NEW YORK (
) -- When it was announced that Jeff Bezos, the
founder and CEO, had bought the
The Washington Post Company
, most people trotted out obituaries for American journalism.
I don't understand that. I work for at least three profitable journalism enterprises right now, and came to financial journalism from another one,
. The key to making money online was turned long ago.
Here it is. Know your market. Prove to advertisers that you reach their market. Wash, rinse, repeat.
The trouble is local journalism long ago lost the local market share that justified print ad expenses to local advertisers. Paywalls then made the whole business circle the drain, because charging for online content kills online reach. You're left with overpaid columnists whining that the world owes them a living.
This is no more true than at
The Washington Post
, which saw itself as the house organ of the political establishment. But it lost that title to sites like
long ago. Tell me again what a genius publisher Donald Graham was,
Personally I think the key to the future here is price. Bezos paid $250 million for a franchise that cost John Henry $70 million with
The Boston Globe
. That's a fair price, because while Boston buys you New England, Washington could, and should, buy you the country.
There are many ways to monetize what the
presently does. You can put it on Kindles. You can turn it into TV, into radio, and podcast it. It's a national franchise for politics and an international franchise for policy, not just something to wrap Maryland crabs in.
Bezos will move slowly with this. He will experiment. He will try things. He reminds of the line from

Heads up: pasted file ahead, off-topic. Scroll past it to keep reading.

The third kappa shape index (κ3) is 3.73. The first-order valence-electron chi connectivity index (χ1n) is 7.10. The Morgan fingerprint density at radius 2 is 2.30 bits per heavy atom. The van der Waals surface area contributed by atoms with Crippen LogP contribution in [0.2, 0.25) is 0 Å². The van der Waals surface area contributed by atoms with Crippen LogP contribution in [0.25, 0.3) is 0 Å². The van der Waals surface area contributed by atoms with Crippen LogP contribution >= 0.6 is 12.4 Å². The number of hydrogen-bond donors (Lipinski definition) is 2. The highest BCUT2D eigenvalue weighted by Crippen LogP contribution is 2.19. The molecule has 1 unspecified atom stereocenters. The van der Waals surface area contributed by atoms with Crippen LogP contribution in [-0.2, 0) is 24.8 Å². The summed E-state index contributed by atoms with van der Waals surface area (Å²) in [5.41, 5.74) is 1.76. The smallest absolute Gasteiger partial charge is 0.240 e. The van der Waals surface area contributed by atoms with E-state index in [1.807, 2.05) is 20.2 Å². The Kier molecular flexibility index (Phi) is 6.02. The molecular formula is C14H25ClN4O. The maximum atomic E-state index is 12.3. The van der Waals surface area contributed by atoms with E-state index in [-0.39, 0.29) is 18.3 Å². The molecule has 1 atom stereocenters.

, where Kane is told how much his new paper lost and replies
(I found that quote at IMDb, which is owned by Amazon.com.) Bezos put just 1% of his personal fortune into this venture, so he can afford to be patient.
Once you have a national franchise, how do you make money with a local product? How do you gather enough share of a local market, enough share of local mind, that you can prove to local advertisers that you are their only choice?
Newspapers once did that routinely. They even called themselves monopolies, although even 35 years ago, when I got into the business, they were losing niches in business, entertainmnent and neighborhood news to smaller publishers who could aggregate those audiences and undercut the newspapers on price, even with a higher cost per thousand or CPM.
There's another change that has to take place in journalism, what to those of us who make our livings online seems an obvious change.
Get off your high horse. Journalists have to stop pretending we're a sage on a stage. Like they say at Kaplan University, which will probably be the new name of The Washington Post Company within weeks, "in with the guide at the side."
A column is a bit like a nightclub act. It takes just a few minutes of your time. If I'm to earn more of that time, I have to interact with you, have a drink with you, and listen to you. (Maybe show a little leg.) Your continuing approval, or the willing fandom of some portion of you, is essential to my staying in business. The paper is just the nightclub.
On the Web, that nightclub can be vast. It can include every interactive trick of which technology is capable, most of them still foreign to
The Washington Post
staff. My hope is that Bezos will, over the next several years, introduce the journalists there to all the ways in which they can connect with their audience, becoming vital to their daily lives, and thus justify premium ad rates.
As he does that for Washington, a valuable market with national pretensions, he'll also be showing those tricks to people in every other local market. As his techniques spread, I hope, local journalism may be reborn.
At the time of publication, the author had no investments in companies mentioned here
This article is commentary by an independent contributor, separate from TheStreet's regular news coverage.
Dana Blankenhorn has been a business journalist since 1978, and a tech reporter since 1982. His specialty has been getting to the future ahead of the crowd, then leaving before success arrived. That meant covering the Internet in 1985, e-commerce in 1994, the Internet of Things in 2005, open source in 2005 and, since 2010, renewable energy. He has written for every medium from newspapers and magazines to Web sites, from books to blogs. He still seeks tomorrow from his Craftsman home in Atlanta.